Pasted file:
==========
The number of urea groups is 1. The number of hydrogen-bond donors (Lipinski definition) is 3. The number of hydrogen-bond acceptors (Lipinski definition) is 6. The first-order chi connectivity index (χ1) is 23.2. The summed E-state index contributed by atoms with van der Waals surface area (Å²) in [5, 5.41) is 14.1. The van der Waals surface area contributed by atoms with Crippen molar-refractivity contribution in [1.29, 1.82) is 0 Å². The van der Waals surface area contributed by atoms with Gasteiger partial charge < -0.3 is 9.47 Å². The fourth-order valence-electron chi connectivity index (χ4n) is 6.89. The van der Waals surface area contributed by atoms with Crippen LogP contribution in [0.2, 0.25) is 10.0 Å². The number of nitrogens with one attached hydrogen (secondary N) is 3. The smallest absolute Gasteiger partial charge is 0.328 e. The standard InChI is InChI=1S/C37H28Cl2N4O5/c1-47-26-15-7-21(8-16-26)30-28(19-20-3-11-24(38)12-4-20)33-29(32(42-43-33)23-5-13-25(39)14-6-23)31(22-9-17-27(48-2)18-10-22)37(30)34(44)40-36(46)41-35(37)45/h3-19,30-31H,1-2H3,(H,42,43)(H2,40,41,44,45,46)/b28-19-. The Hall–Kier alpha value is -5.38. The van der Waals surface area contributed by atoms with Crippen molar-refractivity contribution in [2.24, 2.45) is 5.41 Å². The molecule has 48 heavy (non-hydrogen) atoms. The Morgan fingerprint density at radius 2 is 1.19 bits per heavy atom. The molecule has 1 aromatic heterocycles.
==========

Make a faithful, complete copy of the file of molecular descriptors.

The number of urea groups is 1. The number of hydrogen-bond donors (Lipinski definition) is 3. The number of hydrogen-bond acceptors (Lipinski definition) is 6. The first-order chi connectivity index (χ1) is 23.2. The summed E-state index contributed by atoms with van der Waals surface area (Å²) in [5, 5.41) is 14.1. The van der Waals surface area contributed by atoms with Crippen molar-refractivity contribution in [1.29, 1.82) is 0 Å². The van der Waals surface area contributed by atoms with Gasteiger partial charge < -0.3 is 9.47 Å². The fourth-order valence-electron chi connectivity index (χ4n) is 6.89. The van der Waals surface area contributed by atoms with Crippen LogP contribution in [0.2, 0.25) is 10.0 Å². The number of nitrogens with one attached hydrogen (secondary N) is 3. The smallest absolute Gasteiger partial charge is 0.328 e. The standard InChI is InChI=1S/C37H28Cl2N4O5/c1-47-26-15-7-21(8-16-26)30-28(19-20-3-11-24(38)12-4-20)33-29(32(42-43-33)23-5-13-25(39)14-6-23)31(22-9-17-27(48-2)18-10-22)37(30)34(44)40-36(46)41-35(37)45/h3-19,30-31H,1-2H3,(H,42,43)(H2,40,41,44,45,46)/b28-19-. The Hall–Kier alpha value is -5.38. The van der Waals surface area contributed by atoms with Crippen molar-refractivity contribution in [2.24, 2.45) is 5.41 Å². The molecule has 48 heavy (non-hydrogen) atoms. The Morgan fingerprint density at radius 2 is 1.19 bits per heavy atom. The molecule has 1 aromatic heterocycles.